top of page

The Illusion Of Control

Is your organization more like a runaway train or an autonomous vehicle?

In today's fast-paced, ever-changing landscape for organizational leaders, the illusion of control is a dangerous mirage. Traditional command-and-control leadership, with its rigid hierarchies and top-down decision-making, is crumbling under the weight of its own inefficiencies. It's time for a wake-up call: the more we try to control our organizations, the more we stifle their potential.


The Evidence is Clear:

From Beyond Budgeting to Morning Star's self-management model, pioneering organizations are proving that letting go of control can lead to extraordinary results. Take Equinor (formerly Statoil), the Norwegian oil company, as a case in point. Under the leadership of Bjarte Bogsnes, Equinor implemented the Beyond Budgeting approach, which advocates for more flexible and adaptive processes than traditional budgeting.


Key aspects of Beyond Budgeting include decentralized decision-making, adaptive targets, resource allocation on demand, transparent information, customer-centricity, and relative performance evaluation. By empowering teams to make decisions based on principles rather than rigid rules, setting directional targets instead of fixed annual ones, and assessing performance based on relative improvement rather than fixed targets, Equinor has seen faster decision-making, more motivated employees, and a better ability to seize opportunities.


Morning Star, a California-based tomato processing company, takes it a step further with its self-management model. Employees negotiate responsibilities with peers, make decisions autonomously, and are rewarded based on peer-assessed contribution. The common thread between these examples? A willingness to let go of control and trust in the abilities of their people.


Gallup's recent findings drive the point home: only 18% of U.S. employees say their company is agile. The culprits? Misaligned priorities in matrixed organizations, decision-making too far removed from the customer, and a paralyzing fear of imperfection. The common thread? An attempt to exert control at the expense of empowerment and trust.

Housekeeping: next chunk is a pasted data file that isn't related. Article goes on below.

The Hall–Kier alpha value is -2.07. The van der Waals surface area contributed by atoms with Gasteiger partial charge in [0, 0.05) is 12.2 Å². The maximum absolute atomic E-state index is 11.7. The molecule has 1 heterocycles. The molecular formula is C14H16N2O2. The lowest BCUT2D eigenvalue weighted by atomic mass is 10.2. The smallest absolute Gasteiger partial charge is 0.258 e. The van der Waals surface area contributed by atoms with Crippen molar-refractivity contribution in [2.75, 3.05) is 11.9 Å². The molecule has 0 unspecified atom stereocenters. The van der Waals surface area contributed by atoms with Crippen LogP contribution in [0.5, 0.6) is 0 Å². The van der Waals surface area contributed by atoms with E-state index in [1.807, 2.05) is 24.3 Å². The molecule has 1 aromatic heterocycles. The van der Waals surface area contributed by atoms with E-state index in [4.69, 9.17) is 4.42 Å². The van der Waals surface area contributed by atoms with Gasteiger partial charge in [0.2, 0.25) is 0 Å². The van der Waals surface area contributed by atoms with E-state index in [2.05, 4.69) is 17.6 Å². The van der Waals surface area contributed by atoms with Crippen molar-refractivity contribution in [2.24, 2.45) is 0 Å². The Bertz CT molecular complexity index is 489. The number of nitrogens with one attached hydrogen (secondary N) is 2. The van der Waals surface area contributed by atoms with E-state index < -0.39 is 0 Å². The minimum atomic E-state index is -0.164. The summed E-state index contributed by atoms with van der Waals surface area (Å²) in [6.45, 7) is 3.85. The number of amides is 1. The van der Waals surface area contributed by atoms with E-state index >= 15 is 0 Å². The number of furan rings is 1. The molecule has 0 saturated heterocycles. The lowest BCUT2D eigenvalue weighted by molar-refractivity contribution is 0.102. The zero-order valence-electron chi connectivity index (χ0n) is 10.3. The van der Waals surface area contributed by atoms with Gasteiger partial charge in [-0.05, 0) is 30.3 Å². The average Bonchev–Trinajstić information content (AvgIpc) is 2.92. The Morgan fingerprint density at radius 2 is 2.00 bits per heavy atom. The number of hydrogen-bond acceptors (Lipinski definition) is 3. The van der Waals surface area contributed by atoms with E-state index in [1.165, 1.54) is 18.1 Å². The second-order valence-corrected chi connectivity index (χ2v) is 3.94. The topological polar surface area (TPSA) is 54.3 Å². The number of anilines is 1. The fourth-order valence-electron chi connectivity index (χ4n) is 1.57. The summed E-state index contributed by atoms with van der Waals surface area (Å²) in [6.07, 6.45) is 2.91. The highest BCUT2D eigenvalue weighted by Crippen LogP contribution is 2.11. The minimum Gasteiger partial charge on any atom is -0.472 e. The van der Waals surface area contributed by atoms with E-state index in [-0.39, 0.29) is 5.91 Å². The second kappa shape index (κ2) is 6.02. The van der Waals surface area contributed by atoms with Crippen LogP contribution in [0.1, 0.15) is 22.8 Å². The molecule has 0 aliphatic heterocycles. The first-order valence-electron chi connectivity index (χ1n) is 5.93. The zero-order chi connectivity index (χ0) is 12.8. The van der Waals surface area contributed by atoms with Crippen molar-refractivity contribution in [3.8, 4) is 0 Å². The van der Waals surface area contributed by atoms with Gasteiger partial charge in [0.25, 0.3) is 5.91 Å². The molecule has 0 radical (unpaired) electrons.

A New Kind of Leadership:

To thrive in this new world, we need a new kind of leadership. One that inspires rather than commands, that empowers rather than controls. This means having the courage to let go of the reins and trust in the abilities of our people. It means replacing detailed rules with clear principles, fixed targets with adaptive goals, and annual performance reviews with continuous feedback and development.


Empowering Your Greatest Asset:

Your employees are your greatest asset, but they can't reach their full potential if they're suffocated by control. By giving them the autonomy to make decisions, the resources to solve problems, and the psychological safety to experiment and fail, you unlock a wellspring of innovation and engagement. When people feel trusted and empowered, they rise to the occasion in ways that exceed expectations.


Start Small, Dream Big:

The journey to letting go of control can seem daunting, but it doesn't have to be an all-or-nothing proposition. Start small: experiment with adaptive goals in one department, pilot a self-managed team, or introduce more flexibility into your budgeting process. As you see the benefits, build momentum by sharing success stories and gradually expanding these practices throughout your organization.


The illusion of control is a tempting siren song, but it leads only to the rocks of stagnation and frustration. The organizations that will thrive in the future are those that have the courage to let go, to trust their people, and to embrace a more adaptive, human-centric way of working. This isn't about abdicating responsibility; it's about recognizing that in a complex world, control is an illusion. True power lies in empowering others. So, what will you choose? The illusion of control, or the reality of empowerment? The choice is yours, and the future of your organization hangs in the balance.


Subscribe to our newsletter

Thanks for subscribing!

bottom of page